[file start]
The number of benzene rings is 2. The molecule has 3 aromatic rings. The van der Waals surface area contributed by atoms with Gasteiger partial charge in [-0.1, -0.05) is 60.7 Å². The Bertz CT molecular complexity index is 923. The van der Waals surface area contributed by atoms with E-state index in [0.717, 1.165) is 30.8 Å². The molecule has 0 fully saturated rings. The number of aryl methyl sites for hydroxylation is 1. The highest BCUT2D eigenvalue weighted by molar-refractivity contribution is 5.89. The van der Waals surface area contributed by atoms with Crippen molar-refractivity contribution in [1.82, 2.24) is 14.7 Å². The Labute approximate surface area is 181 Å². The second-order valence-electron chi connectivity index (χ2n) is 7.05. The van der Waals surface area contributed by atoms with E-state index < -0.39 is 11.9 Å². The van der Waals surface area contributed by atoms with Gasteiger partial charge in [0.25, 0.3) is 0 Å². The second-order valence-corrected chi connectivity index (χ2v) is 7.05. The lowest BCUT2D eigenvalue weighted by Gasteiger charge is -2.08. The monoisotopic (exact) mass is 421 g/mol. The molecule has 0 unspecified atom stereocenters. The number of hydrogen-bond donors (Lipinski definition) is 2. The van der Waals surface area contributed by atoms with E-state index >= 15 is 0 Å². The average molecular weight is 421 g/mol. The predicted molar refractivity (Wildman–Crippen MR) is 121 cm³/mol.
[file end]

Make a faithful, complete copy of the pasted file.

The number of benzene rings is 2. The molecule has 3 aromatic rings. The van der Waals surface area contributed by atoms with Gasteiger partial charge in [-0.1, -0.05) is 60.7 Å². The Bertz CT molecular complexity index is 923. The van der Waals surface area contributed by atoms with E-state index in [0.717, 1.165) is 30.8 Å². The molecule has 0 fully saturated rings. The number of aryl methyl sites for hydroxylation is 1. The highest BCUT2D eigenvalue weighted by molar-refractivity contribution is 5.89. The van der Waals surface area contributed by atoms with Crippen molar-refractivity contribution in [1.82, 2.24) is 14.7 Å². The Labute approximate surface area is 181 Å². The second-order valence-electron chi connectivity index (χ2n) is 7.05. The van der Waals surface area contributed by atoms with E-state index < -0.39 is 11.9 Å². The van der Waals surface area contributed by atoms with Gasteiger partial charge in [0.25, 0.3) is 0 Å². The second-order valence-corrected chi connectivity index (χ2v) is 7.05. The lowest BCUT2D eigenvalue weighted by Gasteiger charge is -2.08. The monoisotopic (exact) mass is 421 g/mol. The molecule has 0 unspecified atom stereocenters. The number of hydrogen-bond donors (Lipinski definition) is 2. The van der Waals surface area contributed by atoms with E-state index >= 15 is 0 Å². The average molecular weight is 421 g/mol. The predicted molar refractivity (Wildman–Crippen MR) is 121 cm³/mol.